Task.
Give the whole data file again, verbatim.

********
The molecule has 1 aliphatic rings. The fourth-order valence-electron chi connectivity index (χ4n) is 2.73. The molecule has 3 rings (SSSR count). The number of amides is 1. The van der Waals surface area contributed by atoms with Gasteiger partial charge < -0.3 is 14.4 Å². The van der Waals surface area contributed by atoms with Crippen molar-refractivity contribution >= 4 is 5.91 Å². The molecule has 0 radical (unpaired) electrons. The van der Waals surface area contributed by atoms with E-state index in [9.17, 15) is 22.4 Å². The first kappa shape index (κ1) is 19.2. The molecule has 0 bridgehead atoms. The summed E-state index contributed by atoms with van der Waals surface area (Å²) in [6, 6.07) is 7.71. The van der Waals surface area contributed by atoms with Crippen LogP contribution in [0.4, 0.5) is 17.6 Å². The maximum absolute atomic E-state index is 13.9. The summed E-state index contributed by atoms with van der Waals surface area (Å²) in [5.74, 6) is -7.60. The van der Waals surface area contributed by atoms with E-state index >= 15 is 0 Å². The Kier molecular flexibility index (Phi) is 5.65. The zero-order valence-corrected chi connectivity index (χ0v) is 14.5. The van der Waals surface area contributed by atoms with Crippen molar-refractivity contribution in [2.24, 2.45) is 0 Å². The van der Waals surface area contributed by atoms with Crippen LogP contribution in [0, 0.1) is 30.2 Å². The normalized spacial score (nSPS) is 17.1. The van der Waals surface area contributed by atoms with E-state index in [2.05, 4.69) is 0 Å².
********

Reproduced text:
The molecule has 1 aliphatic rings. The fourth-order valence-electron chi connectivity index (χ4n) is 2.73. The molecule has 3 rings (SSSR count). The number of amides is 1. The van der Waals surface area contributed by atoms with Gasteiger partial charge < -0.3 is 14.4 Å². The van der Waals surface area contributed by atoms with Crippen molar-refractivity contribution >= 4 is 5.91 Å². The molecule has 0 radical (unpaired) electrons. The van der Waals surface area contributed by atoms with E-state index in [9.17, 15) is 22.4 Å². The first kappa shape index (κ1) is 19.2. The molecule has 0 bridgehead atoms. The summed E-state index contributed by atoms with van der Waals surface area (Å²) in [6, 6.07) is 7.71. The van der Waals surface area contributed by atoms with Crippen LogP contribution in [0.4, 0.5) is 17.6 Å². The maximum absolute atomic E-state index is 13.9. The summed E-state index contributed by atoms with van der Waals surface area (Å²) in [5.74, 6) is -7.60. The van der Waals surface area contributed by atoms with E-state index >= 15 is 0 Å². The Kier molecular flexibility index (Phi) is 5.65. The zero-order valence-corrected chi connectivity index (χ0v) is 14.5. The van der Waals surface area contributed by atoms with Crippen molar-refractivity contribution in [2.24, 2.45) is 0 Å². The van der Waals surface area contributed by atoms with Crippen LogP contribution in [0, 0.1) is 30.2 Å². The normalized spacial score (nSPS) is 17.1. The van der Waals surface area contributed by atoms with E-state index in [2.05, 4.69) is 0 Å².